A shocking news grasped the wildlife conservationists of India when the Indian Government cleared a NHAI (National Highway Authority of India) project to expand the NH7 (National Highway 7) running through the Kanha-Pench tiger corridor, one of the most significant wildlife corridors in India.
By definition, wildlife corridors are routes which connect fragmented wildlife habitats together. Movement of species across these corridors is essential for maintaining healthy and sustainable populations of species, and introducing genetic variability. Species move across these corridors in search of new territories, mating and for adapting to seasonal variations of food and water resources.
The Kanha-Pench tiger corridor connects the small tiger populations in the Pench Tiger Reserve, Maharashtra with the larger populations in the Kanha Tiger Reserve, Madhya Pradesh. The safe movement of tigers across this corridor is absolutely necessary to maintain a healthy gene pool and sustainable population of tigers.
On 18th August, the NBWL (National Board of Wildlife), headed by our Environment Minister, Prakash Javadekar, gave the green signal to the reportedly ‘anti-green’ project of a four lane widening of the NH7, tearing apart hopes of revival and habitat of the wildlife of this region.
After a session of tug-of-war between proponents and opponents of the project, the Environment Ministry finally cleared the project after promising the implementation of mitigation measures to control loss of wildlife. Opposition from WII (Wildlife Institute of India), NGT (National Green Tribunal) along with signature campaigns and protests by wildlife lovers across the country were unable to withstand the ‘vote-bank’ pressures of developing India.
However, there is one hopeful side to this project- the mitigation measures promised in this project is based on a concept that is completely new in India. In many countries like Canada, USA and Sweden, wildlife road deaths are prevented by construction of ‘wildlife crossings’. The wildlife crossings are overpasses or underpasses that are constructed at critical points along a highway or a road that allows safe and free movement of wildlife from its habitat on one side of the road or highway to the other. The rest of the boundaries of wildlife habitat are fenced to avoid wildlife road kills. The crossings have natural vegetation of wild habitats and wildlife uses these routes as wildlife corridors.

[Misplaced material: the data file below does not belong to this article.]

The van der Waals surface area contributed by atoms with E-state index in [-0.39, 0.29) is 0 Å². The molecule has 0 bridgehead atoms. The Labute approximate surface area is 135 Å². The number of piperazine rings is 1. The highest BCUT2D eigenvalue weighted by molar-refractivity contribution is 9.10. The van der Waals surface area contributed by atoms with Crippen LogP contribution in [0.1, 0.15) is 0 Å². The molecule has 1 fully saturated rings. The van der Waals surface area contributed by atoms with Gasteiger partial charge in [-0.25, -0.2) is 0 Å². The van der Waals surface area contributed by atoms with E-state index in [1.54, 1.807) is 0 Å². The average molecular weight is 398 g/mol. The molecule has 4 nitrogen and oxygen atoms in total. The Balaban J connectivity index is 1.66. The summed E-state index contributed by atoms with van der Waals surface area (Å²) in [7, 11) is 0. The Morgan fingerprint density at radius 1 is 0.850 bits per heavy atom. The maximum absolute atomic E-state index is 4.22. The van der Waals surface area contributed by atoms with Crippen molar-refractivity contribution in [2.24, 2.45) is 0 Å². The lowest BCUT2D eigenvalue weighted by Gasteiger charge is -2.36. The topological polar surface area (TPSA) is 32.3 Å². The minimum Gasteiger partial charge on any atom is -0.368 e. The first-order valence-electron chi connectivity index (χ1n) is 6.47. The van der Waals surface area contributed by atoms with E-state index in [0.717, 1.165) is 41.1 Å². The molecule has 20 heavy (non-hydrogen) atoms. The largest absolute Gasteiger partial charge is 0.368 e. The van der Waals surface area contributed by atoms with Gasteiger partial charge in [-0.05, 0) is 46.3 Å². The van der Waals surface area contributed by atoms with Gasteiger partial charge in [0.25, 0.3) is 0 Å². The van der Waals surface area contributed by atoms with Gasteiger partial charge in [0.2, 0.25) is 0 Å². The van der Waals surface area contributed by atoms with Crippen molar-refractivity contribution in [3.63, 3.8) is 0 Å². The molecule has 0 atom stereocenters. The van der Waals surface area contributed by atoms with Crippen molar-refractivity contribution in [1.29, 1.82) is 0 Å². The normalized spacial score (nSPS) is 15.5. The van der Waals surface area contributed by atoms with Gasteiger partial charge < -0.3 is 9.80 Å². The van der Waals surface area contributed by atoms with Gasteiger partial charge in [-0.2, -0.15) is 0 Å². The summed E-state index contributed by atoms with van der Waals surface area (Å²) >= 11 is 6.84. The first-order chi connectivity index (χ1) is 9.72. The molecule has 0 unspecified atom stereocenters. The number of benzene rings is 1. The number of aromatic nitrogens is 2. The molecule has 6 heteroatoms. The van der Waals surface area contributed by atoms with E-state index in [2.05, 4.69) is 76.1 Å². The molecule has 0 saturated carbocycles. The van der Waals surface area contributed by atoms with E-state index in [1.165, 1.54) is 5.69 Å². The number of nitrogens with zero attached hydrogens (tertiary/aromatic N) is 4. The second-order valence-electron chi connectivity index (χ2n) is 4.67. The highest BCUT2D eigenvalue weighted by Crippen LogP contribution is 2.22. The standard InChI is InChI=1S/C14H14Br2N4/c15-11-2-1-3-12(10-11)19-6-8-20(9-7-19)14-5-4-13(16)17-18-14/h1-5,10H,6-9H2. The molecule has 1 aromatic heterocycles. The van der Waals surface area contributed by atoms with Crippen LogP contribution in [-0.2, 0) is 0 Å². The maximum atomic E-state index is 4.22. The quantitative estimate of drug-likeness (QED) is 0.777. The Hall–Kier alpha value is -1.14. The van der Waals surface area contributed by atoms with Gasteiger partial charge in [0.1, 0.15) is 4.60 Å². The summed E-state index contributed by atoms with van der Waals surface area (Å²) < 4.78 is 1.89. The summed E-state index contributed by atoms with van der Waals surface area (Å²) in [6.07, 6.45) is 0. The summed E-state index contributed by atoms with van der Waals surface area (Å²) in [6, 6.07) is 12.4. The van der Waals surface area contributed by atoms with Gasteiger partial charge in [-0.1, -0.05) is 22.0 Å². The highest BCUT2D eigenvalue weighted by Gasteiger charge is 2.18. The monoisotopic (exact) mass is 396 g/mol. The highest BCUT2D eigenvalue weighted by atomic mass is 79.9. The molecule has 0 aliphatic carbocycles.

For example, the Banff National Park of Canada has 44 wildlife crossing structures (38 underpasses and 6 overpasses) and 82 km of highway fencing on the Trans Canada Highway passing through the National Park. With years of rigorous monitoring and scientific research, the Banff National Park has been able to acclaim a massive success in saving wildlife corridors and curbing wildlife road kills with the help of wildlife crossing structures and fencing on the Trans Canada Highway.
A plan similar to the ‘wildlife crossing’ constructions on the Trans Canadian Highway, has been devised to solve the issue of the NH7 widening in the Kanha-Pench corridor. For the first time in India, 4 major and 14 minor eco-ducts and 3 underpasses will be constructed on the NH7 to allow safe passage of wildlife across the highway.
Now that the Government has given its clearance to the project, only future holds answer to the following questions:
The fate of our wildlife will depend on answers to these questions. Only time and intentions will tell whether India’s ambition will exterminate her wildlife or India will accommodate her wild species into her developmental scenario.